SACRAMENTO (Reuters) - A federal judge on Tuesday cleared the way for a landmark California law that bars a controversial therapy aimed at reversing homosexuality in children and teenagers to take effect in January.
California's Democratic Governor Jerry Brown signed the ban into law in September, making the nation's most populous state the first to ban so-called conversion therapy among youths.
U.S. District Court Judge Kimberly Mueller denied an injunction request against the law filed by the National Association for Research and Therapy of Homosexuality and the American Association of Christian Counselors, as well as unnamed individuals who sued shortly after the law was signed.
"The court finds there is no fundamental or privacy right to choose a specific mental health treatment the state has reasonably deemed harmful to minors," Mueller wrote in a 44-page decision.
The ruling came one day after another federal judge chose to allow an injunction against the law stemming from a different lawsuit, but only applied the ruling to three individuals: Two licensed therapists and one aspiring therapist.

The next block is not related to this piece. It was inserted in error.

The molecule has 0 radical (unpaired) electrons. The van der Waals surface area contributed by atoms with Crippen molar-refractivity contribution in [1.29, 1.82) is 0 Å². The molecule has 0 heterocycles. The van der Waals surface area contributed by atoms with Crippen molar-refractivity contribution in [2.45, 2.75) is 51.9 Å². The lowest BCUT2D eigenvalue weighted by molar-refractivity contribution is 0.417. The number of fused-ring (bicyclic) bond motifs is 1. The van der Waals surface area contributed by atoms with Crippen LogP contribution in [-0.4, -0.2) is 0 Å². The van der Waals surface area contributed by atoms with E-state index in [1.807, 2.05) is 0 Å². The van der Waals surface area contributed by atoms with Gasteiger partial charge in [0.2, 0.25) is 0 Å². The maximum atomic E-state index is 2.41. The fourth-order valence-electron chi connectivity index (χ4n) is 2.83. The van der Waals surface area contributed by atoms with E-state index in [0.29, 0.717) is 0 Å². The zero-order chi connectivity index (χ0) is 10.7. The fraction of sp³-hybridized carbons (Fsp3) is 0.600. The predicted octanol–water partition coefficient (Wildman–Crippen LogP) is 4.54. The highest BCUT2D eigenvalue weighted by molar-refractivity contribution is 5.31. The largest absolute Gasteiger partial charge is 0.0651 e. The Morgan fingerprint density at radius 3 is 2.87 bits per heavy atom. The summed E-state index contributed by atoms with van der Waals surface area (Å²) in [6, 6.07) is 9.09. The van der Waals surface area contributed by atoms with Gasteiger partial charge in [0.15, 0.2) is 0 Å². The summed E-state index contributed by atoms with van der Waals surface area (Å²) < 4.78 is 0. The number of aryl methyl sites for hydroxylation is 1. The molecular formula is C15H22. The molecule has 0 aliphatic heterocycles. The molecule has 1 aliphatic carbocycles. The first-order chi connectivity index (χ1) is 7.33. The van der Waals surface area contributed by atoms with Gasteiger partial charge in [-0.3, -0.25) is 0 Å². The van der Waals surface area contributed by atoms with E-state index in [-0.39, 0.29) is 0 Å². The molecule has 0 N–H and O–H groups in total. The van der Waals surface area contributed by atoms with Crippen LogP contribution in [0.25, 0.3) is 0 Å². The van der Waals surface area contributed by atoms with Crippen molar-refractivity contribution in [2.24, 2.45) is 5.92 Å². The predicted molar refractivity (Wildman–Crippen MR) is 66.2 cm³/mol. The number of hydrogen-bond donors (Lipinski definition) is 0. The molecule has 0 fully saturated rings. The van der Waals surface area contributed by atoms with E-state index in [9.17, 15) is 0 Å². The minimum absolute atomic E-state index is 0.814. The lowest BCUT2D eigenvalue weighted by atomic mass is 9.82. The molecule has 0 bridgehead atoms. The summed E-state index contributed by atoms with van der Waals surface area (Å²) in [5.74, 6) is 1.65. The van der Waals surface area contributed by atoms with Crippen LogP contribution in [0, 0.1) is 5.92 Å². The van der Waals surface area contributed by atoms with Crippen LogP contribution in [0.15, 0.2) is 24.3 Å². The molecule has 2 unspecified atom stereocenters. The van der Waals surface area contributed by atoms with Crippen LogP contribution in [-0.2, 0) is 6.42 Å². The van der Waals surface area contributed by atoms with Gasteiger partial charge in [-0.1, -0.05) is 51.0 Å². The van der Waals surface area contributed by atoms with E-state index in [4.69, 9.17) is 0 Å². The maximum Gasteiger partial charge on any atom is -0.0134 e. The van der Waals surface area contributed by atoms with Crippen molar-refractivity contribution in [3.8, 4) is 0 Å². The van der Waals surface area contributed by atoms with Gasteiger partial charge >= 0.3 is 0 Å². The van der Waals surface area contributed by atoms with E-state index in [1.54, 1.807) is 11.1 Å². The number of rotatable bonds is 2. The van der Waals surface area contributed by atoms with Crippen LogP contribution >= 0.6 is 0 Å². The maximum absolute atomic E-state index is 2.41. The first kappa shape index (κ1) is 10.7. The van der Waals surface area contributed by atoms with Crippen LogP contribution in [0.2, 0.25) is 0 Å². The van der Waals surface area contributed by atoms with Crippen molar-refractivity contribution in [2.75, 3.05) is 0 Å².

U.S. District Court Judge William Shubb ruled the trio would temporarily not be subject to the legislation pending resolution of a trial on their complaints.
The law bars therapists from performing sexual-orientation change counseling with children and teenagers under 18. It was supported by the California Psychological Association.
Gay rights advocates say the therapy can psychologically harm gay and lesbian youths, leading to depression or even suicide. They say the treatment, also called reparative therapy, has no medical basis because homosexuality is not a disorder.
"On behalf of the untold number of children who can expect to be spared the psychological abuse imposed by reparative therapy, I'm thrilled that today's ruling by Judge Mueller will continue to protect our children from serious harm," the bill's sponsor, state Senator Ted Lieu, said in a statement.
"The net effect of these two rulings is that SB 1172 takes effect January 1 for everyone except for three individuals," he added.
Lawyers for the plaintiffs in both cases, filed against Brown and other state officials, argued that the law violates constitutionally protected rights to free speech and freedom of religion.
Reporting by Mary Slosson; Editing by Dan Grebler